This view can only seem plausible to those who are not daily involved in the process of vetting the people who come here from these "countries with which we are at war." Can anyone guarantee that a terrorist won't slip in? No. Not from those countries or any other countries. And as has been said over and over, the real terrorism threat we face is not from outside, but from those within our borders who are radicalized. That radicalization is not restricted to Muslims.
Consider how shameful and unnecessary our internment of Japanese citizens during World War ll looks in hindsight. We reacted out of irrational fear and made life miserable for countless perfectly harmless and innocent human beings. And what did we gain? Not much that I am aware of.
There are no guarantees, only reasonable precautions. We can't guarantee that we won't be killed the next time we get in our car to go to the store. That doesn't stop us from doing it. There's a certain element of risk we are willing to take.
The people that the president is banning from entry have been through a very extensive vetting process; many have been waiting for years for the approval to come here. Have you considered the possibility that the people doing the vetting are just as concerned about the prospect of terrorism as anyone else? They have friends and family they would be putting at risk if they didn't do their jobs carefully. The problem with the president's stance is that it is based on a complete lack of understanding of what is in place, and what measures are being taken already to prevent another attack. It assumes complete incompetence and lack of concern on the part of the previous administration, which may be a popular view in some circles, but isn't based on any knowledge of the reality. Fear is not a good starting point from which to build a national character. The measure of our national character will never be based on how well we protect ourselves from possible harm, but on how well we manage our fear while trying to be responsive to the real needs of others. If we let the president's assertions of imminent danger fool us into acting out our irrational fear, where are we then? Jesus did not give his life so we could choose to dismiss the suffering around us. People were already doing a perfectly fine job of that. He gave his life in the hope that we might learn to do otherwise.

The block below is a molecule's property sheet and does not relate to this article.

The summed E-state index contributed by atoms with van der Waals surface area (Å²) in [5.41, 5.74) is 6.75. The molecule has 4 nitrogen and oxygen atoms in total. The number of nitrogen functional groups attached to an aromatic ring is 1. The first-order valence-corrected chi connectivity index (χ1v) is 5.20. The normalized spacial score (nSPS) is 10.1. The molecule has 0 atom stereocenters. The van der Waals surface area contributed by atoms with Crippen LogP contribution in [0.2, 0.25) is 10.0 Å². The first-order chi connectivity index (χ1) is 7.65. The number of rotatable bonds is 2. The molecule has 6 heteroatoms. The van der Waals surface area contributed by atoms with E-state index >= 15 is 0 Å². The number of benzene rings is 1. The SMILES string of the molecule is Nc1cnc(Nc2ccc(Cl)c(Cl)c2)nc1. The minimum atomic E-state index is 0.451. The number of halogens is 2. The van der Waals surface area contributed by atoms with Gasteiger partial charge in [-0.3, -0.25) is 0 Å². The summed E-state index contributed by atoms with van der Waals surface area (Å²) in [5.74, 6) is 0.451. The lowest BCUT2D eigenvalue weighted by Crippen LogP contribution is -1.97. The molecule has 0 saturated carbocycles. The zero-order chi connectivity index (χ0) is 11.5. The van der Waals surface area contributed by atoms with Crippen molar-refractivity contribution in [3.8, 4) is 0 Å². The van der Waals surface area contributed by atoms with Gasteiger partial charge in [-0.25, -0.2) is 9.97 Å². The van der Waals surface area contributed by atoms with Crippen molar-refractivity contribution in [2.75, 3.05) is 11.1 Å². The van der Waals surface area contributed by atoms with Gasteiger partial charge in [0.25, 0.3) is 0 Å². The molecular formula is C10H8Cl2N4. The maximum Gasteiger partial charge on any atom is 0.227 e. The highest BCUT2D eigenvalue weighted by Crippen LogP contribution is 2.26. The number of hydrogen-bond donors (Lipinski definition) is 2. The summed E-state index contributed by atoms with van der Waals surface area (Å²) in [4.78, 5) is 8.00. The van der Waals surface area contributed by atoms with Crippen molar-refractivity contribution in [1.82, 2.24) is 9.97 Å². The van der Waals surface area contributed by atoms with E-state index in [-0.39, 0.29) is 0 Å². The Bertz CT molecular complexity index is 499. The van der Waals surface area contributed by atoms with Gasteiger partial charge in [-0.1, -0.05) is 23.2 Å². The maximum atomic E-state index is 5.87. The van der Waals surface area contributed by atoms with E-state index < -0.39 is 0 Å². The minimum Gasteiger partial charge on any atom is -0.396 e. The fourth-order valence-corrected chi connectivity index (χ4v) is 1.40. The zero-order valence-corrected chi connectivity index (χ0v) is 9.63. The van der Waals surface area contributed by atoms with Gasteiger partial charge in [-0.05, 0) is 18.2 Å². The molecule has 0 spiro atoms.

Posted by Kathy Drinkard on Monday, February 13, 2017 at 3:25 pm

Thank you, Kathy, for your thoughtful comment. I greatly appreciate your being part of the conversation. I want to clarify that neither I nor Friedman (as far as I can tell) are defending specific actions the President has taken, but attempting to understand the motivations behind them. One incontrovertible fact is that there is a large number of Americans who don't trust the vetting/security system as currently implemented.

In my experience, while words and facts and reason are important (that's why I write), they rarely assuage fears. I have a friend who is horribly afraid of school shootings, despite my assurance that they are statistically very rare. (I use your driving example a lot; if we really thought about that danger, we'd all stay home.) Yet that does not take away her fear, and the fact of the matter is that she has a lot more skin in the game than I do, having a daughter currently in school.

So how do we reduce fear? I put forth two possibilities.

(1) Trust. Clearly, half the country does not believe our former president gave enough attention to our national security. Whether he actually did or not is not the issue. President Trump is in a position to be able to open our borders further to refugees and other immigrants in a way President Obama could not, because he has the trust of those Americans. Despite his apparently ham-fisted first attempts, for him to say, in effect, "Stop; we need to make sure this plane is structurally sound before letting it fly" is not completely unreasonable for a man who is held responsible for our national defense. Having done that, he could bring a great many people around by saying that he believes the plane is flight-worthy.

(2) Personal knowledge and experience, supplemented by the knowledge and experience of those close to us, whom we trust. This is my favorite: though it tends to be slow, it's more certain. It's all too easy to hate faceless groups, especially when agitated by slanted media stories, but much less so when you know someone of a different race/culture/religion/political persuasion on the family level.



Posted by SursumCorda on Thursday, February 16, 2017 at 7:56 am